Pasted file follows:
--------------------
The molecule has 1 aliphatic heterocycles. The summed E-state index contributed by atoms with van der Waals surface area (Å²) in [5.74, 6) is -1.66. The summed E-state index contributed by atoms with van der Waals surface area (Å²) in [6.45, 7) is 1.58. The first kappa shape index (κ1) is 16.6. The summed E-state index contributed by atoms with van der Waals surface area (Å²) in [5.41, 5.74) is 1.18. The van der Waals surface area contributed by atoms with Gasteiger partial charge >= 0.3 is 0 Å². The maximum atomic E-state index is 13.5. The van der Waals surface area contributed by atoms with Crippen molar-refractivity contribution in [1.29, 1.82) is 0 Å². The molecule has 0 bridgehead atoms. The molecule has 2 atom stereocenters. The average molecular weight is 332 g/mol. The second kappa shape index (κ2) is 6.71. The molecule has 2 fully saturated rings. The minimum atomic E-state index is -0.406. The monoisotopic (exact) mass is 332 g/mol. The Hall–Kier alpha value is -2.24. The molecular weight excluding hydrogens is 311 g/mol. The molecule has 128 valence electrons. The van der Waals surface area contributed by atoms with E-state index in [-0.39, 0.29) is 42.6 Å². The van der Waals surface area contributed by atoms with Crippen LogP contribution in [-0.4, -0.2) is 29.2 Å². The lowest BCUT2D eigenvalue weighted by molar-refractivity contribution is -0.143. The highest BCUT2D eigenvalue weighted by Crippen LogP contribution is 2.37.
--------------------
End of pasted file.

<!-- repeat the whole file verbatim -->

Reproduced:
The molecule has 1 aliphatic heterocycles. The summed E-state index contributed by atoms with van der Waals surface area (Å²) in [5.74, 6) is -1.66. The summed E-state index contributed by atoms with van der Waals surface area (Å²) in [6.45, 7) is 1.58. The first kappa shape index (κ1) is 16.6. The summed E-state index contributed by atoms with van der Waals surface area (Å²) in [5.41, 5.74) is 1.18. The van der Waals surface area contributed by atoms with Gasteiger partial charge >= 0.3 is 0 Å². The maximum atomic E-state index is 13.5. The van der Waals surface area contributed by atoms with Crippen molar-refractivity contribution in [1.29, 1.82) is 0 Å². The molecule has 0 bridgehead atoms. The molecule has 2 atom stereocenters. The average molecular weight is 332 g/mol. The second kappa shape index (κ2) is 6.71. The molecule has 2 fully saturated rings. The minimum atomic E-state index is -0.406. The monoisotopic (exact) mass is 332 g/mol. The Hall–Kier alpha value is -2.24. The molecular weight excluding hydrogens is 311 g/mol. The molecule has 128 valence electrons. The van der Waals surface area contributed by atoms with E-state index in [-0.39, 0.29) is 42.6 Å². The van der Waals surface area contributed by atoms with Crippen LogP contribution in [-0.4, -0.2) is 29.2 Å². The lowest BCUT2D eigenvalue weighted by molar-refractivity contribution is -0.143. The highest BCUT2D eigenvalue weighted by Crippen LogP contribution is 2.37.